Wayne Coyne of the Flaming Lips on "American Head" | Westword

Wayne Coyne Reflects on His Teenage Years on New Flaming Lips Album

American Head looks back at the frontman's childhood in the late '70s and early '80s in Oklahoma City.
The Flaming Lips release American Head on September 11.
The Flaming Lips release American Head on September 11. George Salisbury
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About a decade before the Flaming Lips formed in Oklahoma City in 1983, Wayne Coyne was in his early teens, hanging out with his older brothers and sister and their friends, who were into cool music, drugs and motorcycles. Sometimes they'd see bands and hit the bars. By the time he was sixteen, Coyne had a bike of his own and an apartment where he dealt pot.

"I'm so lucky that I didn't get killed by a drug dealer or thrown in jail or any of that," Coyne says. "Or get in a motorcycle accident."

On the Flaming Lips' new album, American Head, which drops on September 11, the 59-year-old Coyne wanted to revisit those days, using imagery from his teenage years in the ’70s as a backdrop. About three years ago, Coyne and multi-instrumentalist Steven Drozd began penning a few songs: "Mother I've Taken LSD," about Coyne's older brother telling their mom he'd taken acid; "Dinosaurs on the Mountain," about Coyne taking family trips; "You n Me Sellin' Weed," a nod to Coyne's marijuana dealing days; and "My Religion Is You," about a conversation Coyne had with his mother about religion.

Some of the songs were mellow and somber, while Coyne says "My Religion Is You" is optimistic but sad — a mood that defines many of the band's releases over nearly four decades. Those four songs set a relaxed and lush tone for what would become American Head, which they worked on between King's Mouth and the live album the band recorded at Red Rocks with the Colorado Symphony, both of which were released last year.

"I think once we once we found this type of sound and this format that we felt comfortable in, it started to really work," Coyne says of American Head.

Coyne and Drozd went on to write more songs in a similar vein, both looking back at their childhoods. Tom Petty's death, says Coyne, made them look at the "American singer-songwriter tragic drugs/death/suicide thing that we knew were really a part of our life, but we've never really sung about them in such a simple way."

Coyne was always afraid of heavy drugs because he was afraid of overdosing, getting thrown in jail or having a drug dealer kill him. At seventeen, he had a brush with death during an armed robbery at the Long John Silver's where he worked. He sings about it for the first time in "Mother Please Don't Be Sad."

Not long before the robbery, Coyne had heard about a guy who murdered a family and six employees at a Sirloin Stockade restaurant in Oklahoma.

"This guy and his brother and his crazy wife were on this rampage through Oklahoma, and they killed a man, his wife and their twelve-year-old boy up in northern Oklahoma and then came to Oklahoma City and killed six people at this steak restaurant. It was big news, and they didn't catch him for the longest time. And so, this was news, and I think it's always news if you work at a fast-food restaurant. You're always aware of any robbery that's going on in your town. This was horrible to think — they rounded the people up, and they shot him in the head in the walk-in cooler."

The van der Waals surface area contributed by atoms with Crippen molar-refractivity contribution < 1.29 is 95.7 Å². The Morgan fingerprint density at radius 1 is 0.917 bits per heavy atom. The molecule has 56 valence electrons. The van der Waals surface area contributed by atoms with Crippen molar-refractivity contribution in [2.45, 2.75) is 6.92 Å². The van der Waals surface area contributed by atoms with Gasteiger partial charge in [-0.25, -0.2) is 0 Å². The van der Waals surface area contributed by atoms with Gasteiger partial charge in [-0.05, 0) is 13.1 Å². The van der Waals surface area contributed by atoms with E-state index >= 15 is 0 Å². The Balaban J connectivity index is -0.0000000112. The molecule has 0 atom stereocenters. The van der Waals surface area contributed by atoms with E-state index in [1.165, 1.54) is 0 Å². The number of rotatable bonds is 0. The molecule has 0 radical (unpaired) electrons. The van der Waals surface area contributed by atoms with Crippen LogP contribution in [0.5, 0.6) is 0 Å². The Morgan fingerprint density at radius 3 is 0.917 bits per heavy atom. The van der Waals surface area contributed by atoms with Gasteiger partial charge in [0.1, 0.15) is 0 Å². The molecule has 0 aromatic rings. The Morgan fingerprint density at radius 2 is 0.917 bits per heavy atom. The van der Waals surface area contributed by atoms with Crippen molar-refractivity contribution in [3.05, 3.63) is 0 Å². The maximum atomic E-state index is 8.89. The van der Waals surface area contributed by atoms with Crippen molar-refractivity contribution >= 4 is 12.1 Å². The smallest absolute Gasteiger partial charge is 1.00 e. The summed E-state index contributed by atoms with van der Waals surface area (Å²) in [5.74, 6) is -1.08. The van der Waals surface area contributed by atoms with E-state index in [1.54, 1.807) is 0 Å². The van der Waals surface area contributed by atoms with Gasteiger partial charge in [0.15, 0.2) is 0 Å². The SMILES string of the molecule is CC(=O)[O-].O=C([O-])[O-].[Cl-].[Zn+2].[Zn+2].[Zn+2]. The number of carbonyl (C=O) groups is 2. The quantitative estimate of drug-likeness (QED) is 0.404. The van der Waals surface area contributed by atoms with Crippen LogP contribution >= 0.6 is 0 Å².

When some guys with guns burst into Long John Silver's, that was on Coyne's mind.

"When it was happening," Coyne says, "I just accepted, 'Oh, this is how they died. This is what happened to them.' I just really accepted that I was going to die. It seemed very normal or very plausible or very much like 'Look, this is how those other people die.'"

While lying on the ground during the robbery, Coyne thought about his mother; if he died, she would wonder where he was, because every day on his way back to his apartment, he would take his dirty uniform to her to wash.

"I think because that happened to me," Coyne says, "I really did change the way I viewed life, and it did give me a glimpse as to what was important and what was petty. And to be seventeen and be given such a great gift. I realized, 'Wow, this was an insane, life-changing moment, and it never happened to me again. It's never happened to nybody that I know. I would have never predicted that, but I was right at the time when I probably was being more insecure about being an artist and pursuing music and all that."

After that, Coyne quit caring what people thought. He just knew he wanted to be in a rock-and-roll band, go places, do crazy shit. So in 1983, he formed the Flaming Lips, the only band he's ever had.

Fast-forward nearly four decades and sixteen studio albums later, and the band would usually be in summer tour mode, having played a June date at the Mission Ballroom, which got pushed back to February 2021 because of COVID-19. As of now, the show is still on the books, but Coyne is unsure whether the band will postpone performances again.

In the meantime, he says the group has done a few gigs, playing just a few songs. The bandmembers perform from within the plastic bubbles Coyne has used on and off for more than a decade. He's ordered another hundred bubbles, and he's considering doing more shows with the band and audience members in them.

"I'll probably do a show and see how it goes, and say we were starting to do shows in a different way," Coyne says. "I mean, I'm kind of at the mercy of what the world decides, but part of me thinks the world could start to think of a new way to do things as opposed to just waiting for the old ways to come back."
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